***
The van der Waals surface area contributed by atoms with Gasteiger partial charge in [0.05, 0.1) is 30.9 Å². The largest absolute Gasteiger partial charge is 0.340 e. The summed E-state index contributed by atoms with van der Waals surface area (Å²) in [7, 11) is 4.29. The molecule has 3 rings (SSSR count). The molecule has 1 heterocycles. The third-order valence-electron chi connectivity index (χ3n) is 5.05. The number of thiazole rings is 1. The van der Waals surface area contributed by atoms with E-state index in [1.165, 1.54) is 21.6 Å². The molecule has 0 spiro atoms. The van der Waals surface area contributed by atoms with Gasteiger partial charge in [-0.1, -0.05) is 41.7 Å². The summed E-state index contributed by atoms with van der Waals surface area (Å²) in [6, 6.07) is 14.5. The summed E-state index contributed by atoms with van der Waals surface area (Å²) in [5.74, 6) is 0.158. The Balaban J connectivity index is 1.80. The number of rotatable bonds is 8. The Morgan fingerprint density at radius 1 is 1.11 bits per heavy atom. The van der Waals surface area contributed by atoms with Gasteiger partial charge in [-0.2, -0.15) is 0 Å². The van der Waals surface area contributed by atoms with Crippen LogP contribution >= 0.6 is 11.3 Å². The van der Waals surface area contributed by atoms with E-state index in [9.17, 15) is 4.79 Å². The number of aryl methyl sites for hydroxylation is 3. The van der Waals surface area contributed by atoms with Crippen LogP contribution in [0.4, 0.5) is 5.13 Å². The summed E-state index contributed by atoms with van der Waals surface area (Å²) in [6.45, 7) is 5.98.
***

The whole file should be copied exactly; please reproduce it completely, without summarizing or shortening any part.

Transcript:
The van der Waals surface area contributed by atoms with Gasteiger partial charge in [0.05, 0.1) is 30.9 Å². The largest absolute Gasteiger partial charge is 0.340 e. The summed E-state index contributed by atoms with van der Waals surface area (Å²) in [7, 11) is 4.29. The molecule has 3 rings (SSSR count). The molecule has 1 heterocycles. The third-order valence-electron chi connectivity index (χ3n) is 5.05. The number of thiazole rings is 1. The van der Waals surface area contributed by atoms with E-state index in [1.165, 1.54) is 21.6 Å². The molecule has 0 spiro atoms. The van der Waals surface area contributed by atoms with Gasteiger partial charge in [-0.1, -0.05) is 41.7 Å². The summed E-state index contributed by atoms with van der Waals surface area (Å²) in [6, 6.07) is 14.5. The summed E-state index contributed by atoms with van der Waals surface area (Å²) in [5.74, 6) is 0.158. The Balaban J connectivity index is 1.80. The number of rotatable bonds is 8. The Morgan fingerprint density at radius 1 is 1.11 bits per heavy atom. The van der Waals surface area contributed by atoms with Gasteiger partial charge in [-0.2, -0.15) is 0 Å². The van der Waals surface area contributed by atoms with Crippen LogP contribution >= 0.6 is 11.3 Å². The van der Waals surface area contributed by atoms with E-state index in [9.17, 15) is 4.79 Å². The number of aryl methyl sites for hydroxylation is 3. The van der Waals surface area contributed by atoms with Crippen LogP contribution in [0.4, 0.5) is 5.13 Å². The summed E-state index contributed by atoms with van der Waals surface area (Å²) in [6.45, 7) is 5.98.